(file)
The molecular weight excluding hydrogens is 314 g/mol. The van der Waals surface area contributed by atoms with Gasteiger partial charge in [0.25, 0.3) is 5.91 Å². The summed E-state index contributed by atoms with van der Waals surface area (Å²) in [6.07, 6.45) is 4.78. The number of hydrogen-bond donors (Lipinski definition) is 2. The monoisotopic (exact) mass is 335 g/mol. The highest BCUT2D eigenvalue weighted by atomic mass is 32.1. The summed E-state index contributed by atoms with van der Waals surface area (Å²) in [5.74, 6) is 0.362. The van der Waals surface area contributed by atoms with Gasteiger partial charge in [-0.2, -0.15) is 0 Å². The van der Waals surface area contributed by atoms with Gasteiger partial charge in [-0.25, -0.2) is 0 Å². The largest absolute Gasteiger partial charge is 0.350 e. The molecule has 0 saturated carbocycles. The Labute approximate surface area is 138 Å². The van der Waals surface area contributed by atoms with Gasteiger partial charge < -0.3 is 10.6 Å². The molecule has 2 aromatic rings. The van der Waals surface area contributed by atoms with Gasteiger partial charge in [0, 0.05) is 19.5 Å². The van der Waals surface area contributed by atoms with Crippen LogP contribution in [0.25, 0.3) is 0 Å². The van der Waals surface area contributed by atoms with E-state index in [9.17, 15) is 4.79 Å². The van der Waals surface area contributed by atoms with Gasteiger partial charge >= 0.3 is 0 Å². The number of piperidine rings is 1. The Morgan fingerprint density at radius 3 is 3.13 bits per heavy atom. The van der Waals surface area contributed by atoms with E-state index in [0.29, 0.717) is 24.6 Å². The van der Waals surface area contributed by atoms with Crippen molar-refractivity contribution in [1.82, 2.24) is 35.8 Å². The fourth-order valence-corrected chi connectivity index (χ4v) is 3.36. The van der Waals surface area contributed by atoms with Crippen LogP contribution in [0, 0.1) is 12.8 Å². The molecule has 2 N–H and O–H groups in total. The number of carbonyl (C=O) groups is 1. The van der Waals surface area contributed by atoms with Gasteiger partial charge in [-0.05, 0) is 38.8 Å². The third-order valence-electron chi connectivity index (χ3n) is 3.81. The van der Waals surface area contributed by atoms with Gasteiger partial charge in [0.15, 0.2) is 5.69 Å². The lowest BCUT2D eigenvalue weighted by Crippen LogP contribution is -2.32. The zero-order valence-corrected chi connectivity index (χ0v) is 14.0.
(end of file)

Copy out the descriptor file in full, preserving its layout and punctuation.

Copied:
The molecular weight excluding hydrogens is 314 g/mol. The van der Waals surface area contributed by atoms with Gasteiger partial charge in [0.25, 0.3) is 5.91 Å². The summed E-state index contributed by atoms with van der Waals surface area (Å²) in [6.07, 6.45) is 4.78. The number of hydrogen-bond donors (Lipinski definition) is 2. The monoisotopic (exact) mass is 335 g/mol. The highest BCUT2D eigenvalue weighted by atomic mass is 32.1. The summed E-state index contributed by atoms with van der Waals surface area (Å²) in [5.74, 6) is 0.362. The van der Waals surface area contributed by atoms with Gasteiger partial charge in [-0.2, -0.15) is 0 Å². The van der Waals surface area contributed by atoms with Gasteiger partial charge in [-0.25, -0.2) is 0 Å². The largest absolute Gasteiger partial charge is 0.350 e. The molecule has 0 saturated carbocycles. The Labute approximate surface area is 138 Å². The van der Waals surface area contributed by atoms with Gasteiger partial charge < -0.3 is 10.6 Å². The molecule has 2 aromatic rings. The van der Waals surface area contributed by atoms with Gasteiger partial charge in [0, 0.05) is 19.5 Å². The van der Waals surface area contributed by atoms with Crippen LogP contribution in [0.25, 0.3) is 0 Å². The van der Waals surface area contributed by atoms with E-state index in [9.17, 15) is 4.79 Å². The van der Waals surface area contributed by atoms with Gasteiger partial charge >= 0.3 is 0 Å². The number of piperidine rings is 1. The Morgan fingerprint density at radius 3 is 3.13 bits per heavy atom. The van der Waals surface area contributed by atoms with E-state index in [0.29, 0.717) is 24.6 Å². The van der Waals surface area contributed by atoms with Crippen molar-refractivity contribution in [1.82, 2.24) is 35.8 Å². The fourth-order valence-corrected chi connectivity index (χ4v) is 3.36. The van der Waals surface area contributed by atoms with Crippen LogP contribution in [0, 0.1) is 12.8 Å². The molecule has 2 N–H and O–H groups in total. The number of carbonyl (C=O) groups is 1. The van der Waals surface area contributed by atoms with Gasteiger partial charge in [-0.05, 0) is 38.8 Å². The third-order valence-electron chi connectivity index (χ3n) is 3.81. The van der Waals surface area contributed by atoms with Gasteiger partial charge in [0.15, 0.2) is 5.69 Å². The lowest BCUT2D eigenvalue weighted by Crippen LogP contribution is -2.32. The zero-order valence-corrected chi connectivity index (χ0v) is 14.0.